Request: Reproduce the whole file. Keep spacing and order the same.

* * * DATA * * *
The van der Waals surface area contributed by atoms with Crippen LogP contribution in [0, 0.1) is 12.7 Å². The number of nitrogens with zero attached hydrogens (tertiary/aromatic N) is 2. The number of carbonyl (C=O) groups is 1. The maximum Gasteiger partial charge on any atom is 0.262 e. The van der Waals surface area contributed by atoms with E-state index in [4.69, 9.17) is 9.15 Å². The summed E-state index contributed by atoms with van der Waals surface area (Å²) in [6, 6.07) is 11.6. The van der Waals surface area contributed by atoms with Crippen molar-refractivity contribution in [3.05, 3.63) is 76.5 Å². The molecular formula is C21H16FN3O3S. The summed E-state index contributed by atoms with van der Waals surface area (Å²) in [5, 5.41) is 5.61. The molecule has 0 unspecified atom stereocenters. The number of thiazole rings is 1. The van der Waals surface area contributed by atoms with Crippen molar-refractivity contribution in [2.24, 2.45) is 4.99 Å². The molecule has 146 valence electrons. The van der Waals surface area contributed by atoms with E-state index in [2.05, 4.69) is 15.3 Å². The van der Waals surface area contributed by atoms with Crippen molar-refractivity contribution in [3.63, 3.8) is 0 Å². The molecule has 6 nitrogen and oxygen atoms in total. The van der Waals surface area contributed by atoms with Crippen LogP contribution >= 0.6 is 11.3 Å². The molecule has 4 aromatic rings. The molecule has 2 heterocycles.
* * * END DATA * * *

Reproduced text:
The van der Waals surface area contributed by atoms with Crippen LogP contribution in [0, 0.1) is 12.7 Å². The number of nitrogens with zero attached hydrogens (tertiary/aromatic N) is 2. The number of carbonyl (C=O) groups is 1. The maximum Gasteiger partial charge on any atom is 0.262 e. The van der Waals surface area contributed by atoms with E-state index in [4.69, 9.17) is 9.15 Å². The summed E-state index contributed by atoms with van der Waals surface area (Å²) in [6, 6.07) is 11.6. The van der Waals surface area contributed by atoms with Crippen molar-refractivity contribution in [3.05, 3.63) is 76.5 Å². The molecular formula is C21H16FN3O3S. The summed E-state index contributed by atoms with van der Waals surface area (Å²) in [5, 5.41) is 5.61. The molecule has 0 unspecified atom stereocenters. The number of thiazole rings is 1. The van der Waals surface area contributed by atoms with Crippen molar-refractivity contribution in [2.24, 2.45) is 4.99 Å². The molecule has 146 valence electrons. The van der Waals surface area contributed by atoms with E-state index in [2.05, 4.69) is 15.3 Å². The van der Waals surface area contributed by atoms with Crippen molar-refractivity contribution in [3.63, 3.8) is 0 Å². The molecule has 6 nitrogen and oxygen atoms in total. The van der Waals surface area contributed by atoms with Crippen LogP contribution >= 0.6 is 11.3 Å². The molecule has 4 aromatic rings. The molecule has 2 heterocycles.